The Pilgrim nuclear power plant has always been ahead of Indian Point in decommissioning.  Their call for a health study before going forward sounds like a good idea.  Perhaps it is something we need to think about for Indian Point.

Marilyn Elie

Physicians say Pilgrim Nuclear decommissioning should wait for health studies

The Pilgrim Nuclear Power Station is pictured on Tuesday, April 4, 2023, in Plymouth, Mass. (Raquel C. Zaldívar/New England News Collaborative)

CAI | By Jennette Barnes

Published December 19, 2023 at 3:12 PM EST

A statewide physicians’ association, the publisher of the New England Journal of Medicine, says further decommissioning of the Pilgrim Nuclear Power Station should be put on hold to wait for research into the public health consequences.

The governing body of the Massachusetts Medical Society passed a resolution Dec. 9 calling for scientific studies to evaluate the health effects of decommissioning on workers, residents, and the environment.

Dr. Brita Lundberg, who was instrumental in drafting the policy, said the group even voted to make it stronger than what was originally proposed.

“They said that, indeed, it is extremely important to collect that data, but that that data must be collected prior to proceeding with the decommissioning of the plant,” she said.

In an interview with CAI, Lundberg said relevant data could include monitoring of radiation, along with biological measures, such as contaminants in breast milk.

“We need data,” she said. “And so, until then, it’s a black box. And that is not an acceptable situation.”

The decommissioning includes the proposed discharge of about a million gallons of radioactive water into Cape Cod Bay. Local activists have called for the water to be shipped to a specialized disposal facility out of state, but Pilgrim owner Holtec International is seeking regulatory approval to release the water into the bay.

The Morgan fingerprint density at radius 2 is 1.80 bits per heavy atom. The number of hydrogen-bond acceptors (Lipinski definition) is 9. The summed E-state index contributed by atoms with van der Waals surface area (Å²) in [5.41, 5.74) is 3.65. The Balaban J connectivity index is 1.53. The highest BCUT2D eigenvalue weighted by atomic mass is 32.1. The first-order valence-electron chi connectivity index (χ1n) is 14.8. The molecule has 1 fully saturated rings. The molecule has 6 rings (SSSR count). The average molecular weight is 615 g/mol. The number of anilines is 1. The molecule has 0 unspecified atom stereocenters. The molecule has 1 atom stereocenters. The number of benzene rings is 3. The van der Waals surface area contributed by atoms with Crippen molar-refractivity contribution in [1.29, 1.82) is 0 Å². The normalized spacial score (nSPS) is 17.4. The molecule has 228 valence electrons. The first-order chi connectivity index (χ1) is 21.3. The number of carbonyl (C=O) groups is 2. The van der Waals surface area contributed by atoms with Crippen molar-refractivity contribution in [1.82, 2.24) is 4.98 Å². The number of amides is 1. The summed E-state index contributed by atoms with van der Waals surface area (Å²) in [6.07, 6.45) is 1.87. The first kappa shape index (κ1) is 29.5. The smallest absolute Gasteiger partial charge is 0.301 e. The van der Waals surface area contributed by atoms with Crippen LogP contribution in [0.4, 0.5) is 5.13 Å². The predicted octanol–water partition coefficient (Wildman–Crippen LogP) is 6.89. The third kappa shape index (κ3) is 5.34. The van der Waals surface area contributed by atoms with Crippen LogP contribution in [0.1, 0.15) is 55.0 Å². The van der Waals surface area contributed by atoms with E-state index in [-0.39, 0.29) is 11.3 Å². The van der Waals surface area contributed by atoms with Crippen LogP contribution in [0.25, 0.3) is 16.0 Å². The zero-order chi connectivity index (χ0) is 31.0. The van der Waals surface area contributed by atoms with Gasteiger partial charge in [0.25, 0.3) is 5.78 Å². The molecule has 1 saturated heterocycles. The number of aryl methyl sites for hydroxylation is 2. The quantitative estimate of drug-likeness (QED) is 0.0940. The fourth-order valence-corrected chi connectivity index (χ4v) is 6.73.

Right now, water from the plant is evaporating into the outdoor air, which Holtec and others have said likely increases the possibility of human exposure when compared with water discharge.

Holtec spokesman Patrick O’Brien said the company is following scientifically established limits on radiological discharges from all pathways, including air and water, and has done so for more than 50 years.

“The decommissioning of Pilgrim is being done following the strict state and federal regulatory requirements,” he said in an email.

Neil Sheehan, spokesman for the U.S. Nuclear Regulatory Commission, said monitoring of airborne radiation at Pilgrim is ongoing, and releases are well within research-based exposure limits for workers and the public.

But Lundberg contends that the United States has a long history of accepting irresponsible disposal of nuclear waste.

“Ninety percent of uranium is mined, was mined, on Indigenous lands,” she said. “Much of it is also disposed there and in other low-income communities. And that’s not just harmful to health, but it’s deeply unjust.”

The resolution indicates that the Massachusetts Medical Society plans to advocate for funding for the research.